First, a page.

Rocket maker aims high with lofty output targets
China Aerospace Science and Technology Corp aims to “double or even triple” its annual production capacity by 2025 while without adding newemployees— as the Stateowned satellite and rocket maker ratchets up efforts to achieve smart and flexible manufacturing — its chief engineer said.
CASC Chief Engineer Yang Haicheng told China Daily that in the next five to 10 years the aerospace industry would see huge demand for rockets and satellites.
“If the annual orders triple from 100 billion yuan ($15 billion) to 300 billion yuan, it is impossible for us to triple the amount of employees,” he said on the sidelines of a manufacturing forum in Beijing on Friday.
“Instead, we must rely on smart manufacturing to accomplish these tasks.”
The Beijing-based company currently has about 180,000 employees, nearly 100,000 of which are researchers and engineers, which has laid down a solid foundation for high-tech manufacturing, Yang added.
CASC is responsible for making China’s satellites, missiles, carrier rockets, space station and other aerospace equipment.
In 2015, it recorded an annual revenue of $30.5 billion, the 12.5 percent year-onyear rise catapulting its ranking on the Fortune 500 list to 344th from 437th the previous year.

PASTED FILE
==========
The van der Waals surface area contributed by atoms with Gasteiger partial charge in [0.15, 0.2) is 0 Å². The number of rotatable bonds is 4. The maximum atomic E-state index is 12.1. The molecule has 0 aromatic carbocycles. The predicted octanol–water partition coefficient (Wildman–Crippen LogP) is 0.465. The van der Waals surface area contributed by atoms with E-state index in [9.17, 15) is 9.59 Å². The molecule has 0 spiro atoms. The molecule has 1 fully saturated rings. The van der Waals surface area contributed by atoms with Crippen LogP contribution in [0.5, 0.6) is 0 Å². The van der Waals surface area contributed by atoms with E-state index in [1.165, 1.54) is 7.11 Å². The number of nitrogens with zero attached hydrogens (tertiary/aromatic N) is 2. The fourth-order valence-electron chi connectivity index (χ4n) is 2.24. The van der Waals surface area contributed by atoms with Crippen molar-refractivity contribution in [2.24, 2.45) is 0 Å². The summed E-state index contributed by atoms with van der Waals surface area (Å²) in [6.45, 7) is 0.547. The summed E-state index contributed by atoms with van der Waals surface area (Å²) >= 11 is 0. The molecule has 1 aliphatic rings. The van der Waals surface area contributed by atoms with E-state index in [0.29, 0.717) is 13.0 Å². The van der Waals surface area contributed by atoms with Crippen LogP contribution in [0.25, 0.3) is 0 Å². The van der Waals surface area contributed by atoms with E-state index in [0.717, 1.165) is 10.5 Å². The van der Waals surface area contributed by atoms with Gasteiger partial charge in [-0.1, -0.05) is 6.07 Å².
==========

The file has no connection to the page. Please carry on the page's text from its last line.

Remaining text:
The production capacity target is part of a broader plan that the Beijing-based group is working on to coordinate its operations with the country’s Made in China 2025 initiative, which aims to promote highend manufacturing in factories nationwide, Yang said
“We also want to shorten the production cycle. In the past, it took three to four years to develop a satellite. Now we are working hard to shorten the process to one year, or even to several months or several days in times of war,” he added.
The chief engineer said the aerospace industry involved the most sophisticated and complicated design and production process, which the company wanted to simplify by putting all of it online.
“We are eyeing a transition from total self-reliance to building an open platform where we will seek resources and partnership from other international players,” Yang added.
“We will focus not only on design and production but also on operations and
Wang Ya’nan, editor-in-chief of Aerospace Knowledge magazine, said China’s aerospace industry had entered a rapid growth stage that required space enterprises to undertake more innovation in terms of research, development and production techniques.
“The government has placed high importance on the space-based information system, deep-space and lunar exploration program and manned space activities. It is also boosting the commercial space sector to compete with other space powers such as the United States,” he said. services.” Jing Shuiyu contributed to this story.
People line up to examine a replica of the Tiangong-2 space laboratory at the China Science and Technology Museum in Beijing on Sunday.